This talk introduces a book project titled Taking Power or (re)Making Power: Re-Imagining Movements for Radical Social Change and Global Justice, presenting the culminating case study — the “Global Climate Justice Movement.”
The project surveys the history of the new movements for radical social change of the 21st century, contrasting them with the great social revolutions of the 20th. The goal is to identify patterns of success and failure, and the author’s “political cultures of opposition and of creation” are central to the analysis.
Briefly reviewing the rise of the Zapatistas, the global justice movement, Occupy, the Arab Spring, and other cases in light of this perspective, the paper considers the global climate justice movement’s impact on the complex outcome and balance sheet of the Paris Agreement –the universal climate treaty negotiated at COP 21 in December 2015, analyzing the actions and discourses of the movement in and around Paris. It then moves into a critical discussion of the actions of the movement since Paris and its future plans.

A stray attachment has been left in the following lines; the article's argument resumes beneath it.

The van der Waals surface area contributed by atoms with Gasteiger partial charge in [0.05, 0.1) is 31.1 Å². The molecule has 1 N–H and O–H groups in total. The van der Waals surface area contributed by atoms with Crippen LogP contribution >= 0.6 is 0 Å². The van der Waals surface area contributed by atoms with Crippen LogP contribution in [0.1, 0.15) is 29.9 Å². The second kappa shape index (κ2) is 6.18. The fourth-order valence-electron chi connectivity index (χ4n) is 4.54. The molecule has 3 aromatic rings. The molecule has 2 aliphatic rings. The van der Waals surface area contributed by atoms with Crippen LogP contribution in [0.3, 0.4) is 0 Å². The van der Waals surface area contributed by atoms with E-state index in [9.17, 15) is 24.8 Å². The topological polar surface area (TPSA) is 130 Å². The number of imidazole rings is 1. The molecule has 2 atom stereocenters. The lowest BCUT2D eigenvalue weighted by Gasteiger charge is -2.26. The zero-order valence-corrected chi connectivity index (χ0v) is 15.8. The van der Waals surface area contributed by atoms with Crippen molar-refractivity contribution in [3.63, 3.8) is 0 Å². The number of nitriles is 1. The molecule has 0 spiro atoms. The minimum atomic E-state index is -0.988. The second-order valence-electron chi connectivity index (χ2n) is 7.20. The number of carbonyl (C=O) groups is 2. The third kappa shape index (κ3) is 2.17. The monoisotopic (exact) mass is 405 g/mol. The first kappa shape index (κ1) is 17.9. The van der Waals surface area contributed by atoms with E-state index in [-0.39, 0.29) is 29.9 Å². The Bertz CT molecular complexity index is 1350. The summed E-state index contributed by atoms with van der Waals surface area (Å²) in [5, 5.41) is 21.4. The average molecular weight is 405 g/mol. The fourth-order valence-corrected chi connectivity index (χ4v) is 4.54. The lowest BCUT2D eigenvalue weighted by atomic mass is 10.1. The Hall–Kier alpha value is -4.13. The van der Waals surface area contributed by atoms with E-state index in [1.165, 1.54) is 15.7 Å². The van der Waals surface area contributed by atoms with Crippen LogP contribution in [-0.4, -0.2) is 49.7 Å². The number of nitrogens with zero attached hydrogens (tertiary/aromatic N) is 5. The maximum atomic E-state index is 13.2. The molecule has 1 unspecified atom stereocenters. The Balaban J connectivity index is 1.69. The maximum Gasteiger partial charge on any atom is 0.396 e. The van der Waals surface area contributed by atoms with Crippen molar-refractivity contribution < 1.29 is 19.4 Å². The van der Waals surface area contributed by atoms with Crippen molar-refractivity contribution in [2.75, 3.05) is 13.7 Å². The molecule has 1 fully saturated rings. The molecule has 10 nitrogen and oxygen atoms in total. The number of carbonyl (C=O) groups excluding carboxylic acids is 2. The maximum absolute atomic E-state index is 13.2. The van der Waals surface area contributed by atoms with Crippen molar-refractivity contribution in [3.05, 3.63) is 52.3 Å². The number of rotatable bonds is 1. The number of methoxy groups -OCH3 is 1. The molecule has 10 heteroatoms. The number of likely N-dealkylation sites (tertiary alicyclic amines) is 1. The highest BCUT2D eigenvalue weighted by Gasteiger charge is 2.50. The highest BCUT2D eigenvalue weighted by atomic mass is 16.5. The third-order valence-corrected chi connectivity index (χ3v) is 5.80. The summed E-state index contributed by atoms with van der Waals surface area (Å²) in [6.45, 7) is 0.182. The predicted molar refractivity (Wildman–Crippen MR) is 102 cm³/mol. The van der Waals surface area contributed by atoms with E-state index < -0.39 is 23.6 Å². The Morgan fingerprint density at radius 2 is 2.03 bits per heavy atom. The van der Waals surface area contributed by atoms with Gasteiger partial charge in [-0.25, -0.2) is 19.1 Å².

Finally, it takes up the questions on many activists’ lips: what is to be done about the complex of crises we call the climate crisis, and how do we do it?
BLM Changes Website Banner from Green Mountains to Big Hunk of Coal
Teaser photo credit: Greenland melting